Tag Archives: Nepal

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Review Timothy Faust Photography and Support Charity

 
 

 As you probably know, nothing is as powerful as word of mouth for the success of any business. Today the primary means of that is through social media and leaving an online review, but a challenge photographers like myself face is getting people to take the time to leave a review for is. Most reputable review sites do not allow businesses to compensate clients for leaving a review, but after talking with my doctor, Louis Perrinjaquet, we came up with an idea to help make it worth you while.

 

If you are a past client for weddings or portraits, even if all you did was order a few prints or download some digital images from a family member’s wedding, and take a few minutes to leave me a review, it will be greatly appreciated. Since I can’t compensate people for reviewing me, what I will do instead is to make a donation to, Doctors to the World, the charity group that my doctor works with providing medical services in developing countries.

 
For every review on Weddingwire or theKnot Timothy Faust Photography receives between the beginning of the year and July 1st, 2016, I will donate $20 to Doctors to the World. If you don’t have the time to write a full review, like my Facebook page or Instagram, and for each new follower I get, I will donate 25 cents, so tell your friends.

 

So there is complete transparency, here is where the numbers are right now:

Facebook: 1,455 fans
Instagram: 1,700 followers
Weddingwire: 11 reviews
theKnot: 7 reviews

 

To learn more about Doctors to the World, check out this websites and articles:

Summit County Fundraiser to Benefit Nepal Earthquake Victims

 
 
 

 

 

Leave us review on one of these sites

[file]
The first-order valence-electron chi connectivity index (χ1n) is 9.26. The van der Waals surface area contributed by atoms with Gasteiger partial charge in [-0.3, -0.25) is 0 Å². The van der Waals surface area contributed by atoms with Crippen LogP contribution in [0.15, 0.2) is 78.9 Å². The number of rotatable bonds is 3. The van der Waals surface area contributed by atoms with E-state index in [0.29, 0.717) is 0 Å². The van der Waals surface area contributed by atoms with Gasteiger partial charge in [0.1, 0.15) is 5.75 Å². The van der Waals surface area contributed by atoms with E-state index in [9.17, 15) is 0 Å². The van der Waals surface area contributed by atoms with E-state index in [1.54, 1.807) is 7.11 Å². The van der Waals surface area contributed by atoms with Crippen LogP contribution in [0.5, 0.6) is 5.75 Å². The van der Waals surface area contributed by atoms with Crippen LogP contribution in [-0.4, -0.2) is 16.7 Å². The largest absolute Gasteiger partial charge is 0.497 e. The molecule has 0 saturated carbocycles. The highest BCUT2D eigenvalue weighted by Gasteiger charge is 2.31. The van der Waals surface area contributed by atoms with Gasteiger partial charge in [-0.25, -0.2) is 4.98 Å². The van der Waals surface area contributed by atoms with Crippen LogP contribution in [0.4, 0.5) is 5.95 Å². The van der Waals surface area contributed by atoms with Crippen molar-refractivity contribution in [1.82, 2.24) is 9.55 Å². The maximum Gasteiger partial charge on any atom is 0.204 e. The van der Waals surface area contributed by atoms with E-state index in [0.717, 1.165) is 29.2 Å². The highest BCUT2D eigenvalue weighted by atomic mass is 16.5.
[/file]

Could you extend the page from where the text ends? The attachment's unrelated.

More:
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Review us on The Knot

 

Like us on social media

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Timothy Faust Photography among top 20 Destination Wedding Photographers

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According to Bridebox.com, Timothy Faust Photography is among the top 20 destination wedding photographers in North America. After having photographed in places all over the United States as well as Europe and Asia, it is am amazing honor to be included on a list with such photographers as David Beckstead and Ben Chrisman.

 

You can read the original article here.

 

 

 

Posted in Wedding Planning Also tagged , , , , , |
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My pre wedding photography life

I am going to state something that not a lot of professional photographers would do, photography is not my passion in life. In fact, it never was. My passions involve experiences such as travel, eating, meeting new people, experiencing new things. For me photography started as a means to share those experiences with others, and through a little luck combined with drive, it became a financial means to make that happen.

I didn’t get my start as a wedding or portrait photographer. The first photos that ever earned me money were ones that I took of hiking and camping in college for Northern Illinois University‘s outdoor program. Soon after I was photographing cycling events for Chicago’s Windy City Sports Magazine. After spending our entire lives in Illinois, my wife, Carin, and I moved to southern California.  By that time in 2002, I was starting to take photography more seriously and began attending the Brooks Institute of Photography.  While studying, I was photographing mainly for a handful of environmental organizations like the Community Environmental Council. During my time in California, I focused on mostly landscape photography, and the Eastern Sierra Nevada mountains and Yosemite National Park, in particular.